Beetroot (or just beets) has a strong, earthly flavour to it. The juice stains anything it contacts and it’s often dismissed as rank, disgusting and best left in the ground – so why should we be eating it?
What’s in beetroot
Beetroot (sometimes just called beets) is probably best known for its ability to frighten the crap out of us after going to the toilet! It has a unique ability to turn urine pink and look as though we’ve passed blood in our poop!
The reason for this is because beetroot is very rich in a pigment called betacyanin. This can be extracted and made into an organic dye, and is responsible for beeturia – red coloured urine, but not in everyone! Some scientists theorise that high stomach acid breaks down the betacyanin enough to stop it from causing colouration in our toilet waste. But it could just be a genetic thing!
Beetroot is also rich in nitrates, something researchers have recently become quite excited about because of its medicinal properties. Once we’ve consumed beetroot, our bodies converts these nitrates into nitric oxide, and nitric oxide has the effect of vasodilation – it expands the blood vessels allowing blood to flow more freely.
There are compounds in beetroot that may help with male infertility and impotence.
Nitric oxide, because of its ability to expand blood vessels and improve blood flow; beetroot is able to have the following effect on some people:
- Reducing blood pressure. Studies have shown that regular intake of beetroot juice may reduce blood pressure. One study showed than only 250ml (small glass) maybe enough to have an effect.
- Resolving erectile dysfunction (impotence). Erectile dysfunction is common among men with metabolic disorders such as diabetes or men with high blood pressure. But there are many reasons why getting and sustaining an erection is problematic. Beetroot may therefore help in a number of ways, including influencing other mechanisms that help arteries relax
- Help endurance performance. Are you a runner, cyclist or want to boost your performance on the pitch? Many recent studies have shown that nitrates in beetroot could help you run further! But you need to consume it within 90 minutes of exercise. I would imagine concentrated “shots” are the way to go – pretty hard to drink though without spitting it out, so you need to close your eyes, block your nose and wallop it down in one swig!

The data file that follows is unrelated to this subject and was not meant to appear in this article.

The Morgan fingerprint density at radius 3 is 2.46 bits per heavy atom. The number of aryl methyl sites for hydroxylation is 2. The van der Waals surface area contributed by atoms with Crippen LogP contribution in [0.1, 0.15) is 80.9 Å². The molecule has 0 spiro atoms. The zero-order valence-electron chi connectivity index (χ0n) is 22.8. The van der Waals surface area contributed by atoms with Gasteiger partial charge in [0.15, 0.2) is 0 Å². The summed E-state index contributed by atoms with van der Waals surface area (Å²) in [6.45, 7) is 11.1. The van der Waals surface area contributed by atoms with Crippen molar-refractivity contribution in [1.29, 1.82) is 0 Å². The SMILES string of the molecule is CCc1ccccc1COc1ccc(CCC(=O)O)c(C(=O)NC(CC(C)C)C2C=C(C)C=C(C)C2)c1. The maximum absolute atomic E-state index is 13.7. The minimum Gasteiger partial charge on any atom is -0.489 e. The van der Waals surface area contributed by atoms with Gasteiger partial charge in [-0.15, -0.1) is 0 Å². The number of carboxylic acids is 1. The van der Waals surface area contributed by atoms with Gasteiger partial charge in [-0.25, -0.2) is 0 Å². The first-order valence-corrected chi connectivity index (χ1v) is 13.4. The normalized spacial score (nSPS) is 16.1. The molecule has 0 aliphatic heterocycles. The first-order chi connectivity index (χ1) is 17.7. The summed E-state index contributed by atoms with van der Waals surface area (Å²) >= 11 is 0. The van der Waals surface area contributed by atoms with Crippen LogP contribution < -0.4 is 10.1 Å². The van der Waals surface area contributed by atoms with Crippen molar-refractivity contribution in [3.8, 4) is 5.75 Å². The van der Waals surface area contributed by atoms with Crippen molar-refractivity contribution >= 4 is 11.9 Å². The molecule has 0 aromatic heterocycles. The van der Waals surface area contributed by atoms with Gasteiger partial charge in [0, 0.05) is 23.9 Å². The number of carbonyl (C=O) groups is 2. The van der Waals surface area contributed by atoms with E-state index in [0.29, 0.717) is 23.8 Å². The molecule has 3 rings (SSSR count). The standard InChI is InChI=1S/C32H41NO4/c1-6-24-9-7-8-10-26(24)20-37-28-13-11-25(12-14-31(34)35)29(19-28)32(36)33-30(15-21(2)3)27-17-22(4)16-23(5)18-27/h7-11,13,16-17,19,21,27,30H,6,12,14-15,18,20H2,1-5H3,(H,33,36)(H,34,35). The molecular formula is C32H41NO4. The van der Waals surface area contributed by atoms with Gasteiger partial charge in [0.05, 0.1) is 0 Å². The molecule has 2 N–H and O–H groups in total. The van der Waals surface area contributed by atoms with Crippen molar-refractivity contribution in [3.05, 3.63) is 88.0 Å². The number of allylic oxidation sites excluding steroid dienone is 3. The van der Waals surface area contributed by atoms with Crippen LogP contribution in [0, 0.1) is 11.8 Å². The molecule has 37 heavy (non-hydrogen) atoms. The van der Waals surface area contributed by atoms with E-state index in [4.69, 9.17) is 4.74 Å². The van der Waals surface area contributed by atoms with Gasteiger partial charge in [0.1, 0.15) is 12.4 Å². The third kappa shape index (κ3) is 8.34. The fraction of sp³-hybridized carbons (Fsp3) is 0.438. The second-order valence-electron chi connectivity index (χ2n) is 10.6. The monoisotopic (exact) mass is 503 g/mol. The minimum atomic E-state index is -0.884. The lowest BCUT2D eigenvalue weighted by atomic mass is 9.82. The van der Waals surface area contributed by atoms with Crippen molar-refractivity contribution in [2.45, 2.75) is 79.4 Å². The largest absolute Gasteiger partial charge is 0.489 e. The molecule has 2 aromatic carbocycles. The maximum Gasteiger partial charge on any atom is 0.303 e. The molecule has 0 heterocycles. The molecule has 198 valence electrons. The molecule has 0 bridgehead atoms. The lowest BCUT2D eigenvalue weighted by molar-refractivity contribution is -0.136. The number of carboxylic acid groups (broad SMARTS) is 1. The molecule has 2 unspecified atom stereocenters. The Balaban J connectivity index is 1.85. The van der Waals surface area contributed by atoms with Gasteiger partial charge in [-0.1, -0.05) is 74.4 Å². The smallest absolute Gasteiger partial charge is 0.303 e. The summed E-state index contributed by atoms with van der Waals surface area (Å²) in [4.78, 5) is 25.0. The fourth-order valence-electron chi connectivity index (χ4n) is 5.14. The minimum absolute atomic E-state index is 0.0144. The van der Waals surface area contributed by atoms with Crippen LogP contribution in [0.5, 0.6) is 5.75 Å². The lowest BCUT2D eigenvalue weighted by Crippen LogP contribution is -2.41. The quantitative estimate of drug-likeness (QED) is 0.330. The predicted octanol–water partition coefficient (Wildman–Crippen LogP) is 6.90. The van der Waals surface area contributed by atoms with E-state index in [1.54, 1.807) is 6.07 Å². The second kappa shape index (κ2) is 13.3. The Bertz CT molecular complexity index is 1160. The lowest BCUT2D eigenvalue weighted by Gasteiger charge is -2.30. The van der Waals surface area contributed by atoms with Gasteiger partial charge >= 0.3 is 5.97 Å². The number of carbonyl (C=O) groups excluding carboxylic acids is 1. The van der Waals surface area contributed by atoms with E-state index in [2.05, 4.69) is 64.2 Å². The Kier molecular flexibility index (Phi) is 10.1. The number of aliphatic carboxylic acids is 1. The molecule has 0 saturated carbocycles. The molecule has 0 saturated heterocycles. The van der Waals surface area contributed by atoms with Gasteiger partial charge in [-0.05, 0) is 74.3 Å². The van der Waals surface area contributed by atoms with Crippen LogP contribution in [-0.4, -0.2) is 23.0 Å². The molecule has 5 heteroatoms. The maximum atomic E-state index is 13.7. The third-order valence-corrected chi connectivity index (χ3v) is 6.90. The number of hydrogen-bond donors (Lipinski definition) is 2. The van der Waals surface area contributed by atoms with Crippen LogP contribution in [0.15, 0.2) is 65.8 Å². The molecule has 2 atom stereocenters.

- Could help cognitive performance in older men. Whilst, the research has relatively mixed results, further studies could show the benefit of regular beetroot consumption on thinking time, memory and concentration. There’s also a belief that improving blood flow to the brain could protect against dementia.
Most of these studies have used beetroot juice, because it’s a method of concentrating the nitrates in a way that can be taken in one dose. Imagine eating 10 beetroots in one go? It’s easier to drink its juice instead!
It’s not just nitrates
Beetroot is rich in many other compounds, not just nitrates! Not only that, but beetroot is low in calories too (around 44kcal/100g).
The main one is folic acid. Beetroot is rich in it! Why is this important to men? Well, it depends upon whether you want to be a dad or not! Folic acid has shown in some studies to boost the quality of sperm we produce. However, very little research has been conducted in this field.
Poor sperm quality is becoming more common in men, and it’s affecting our ability to father kids. One head line just a few years ago suggested that men are becoming more infertile than women. Possibly due to poor diet and other environmental factors.
Beetroot is also rich in dietary fibre, which is great for a healthy gut. If you’re prone to constipation, then you need to add more fruit and vegetables into your diet to help the digestive tract retain more water and keep the stool soft.
It also contains antioxidant compounds like vitamins A and C, and phytochemicals like betacyanin, that may offer an additional protective effect against neutralising free radicals that are responsible for many disease states, including cancer.
How to make beetroot tolerable
I like beetroot, I regularly chop it up in salads – so for me, it’s no problem. But beetroot really is the “Marmite of the vegetable world” – you either love it or hate it.
If you want to give a natural remedy a go, the best way maybe to juice beetroot with other fruits and vegetables to sweeten it and neutralise its earthy flavour. Some ideas are to use apples, ginger, celery, honey, lemon juice and create a drink that you might enjoy more!
You can also enjoy beetroot juice blended with full-fat natural Greek yoghurt – yoghurt is really good at tempering down some strong flavours. Borscht, a classic eastern European beetroot soup, is great with a swirl of crème fraîche or soured cream, or vegan alternatives to these.
Beetroot also works excellently with the sweetness of goat’s cheese. For vegans, then pears also work really well.
Featured image: Pixabay.com/darkerstar
Seb is a writer and blogger of food and nutrition. He holds a bachelors and a masters degree in nutrition science, and has studied sports and exercise nutrition at postgraduate level. He specialises in plant-based nutrition and believes passionately that we can all live with a little less meat. He writes for www.veggieandspice.com and www.itsaboutnutrition.com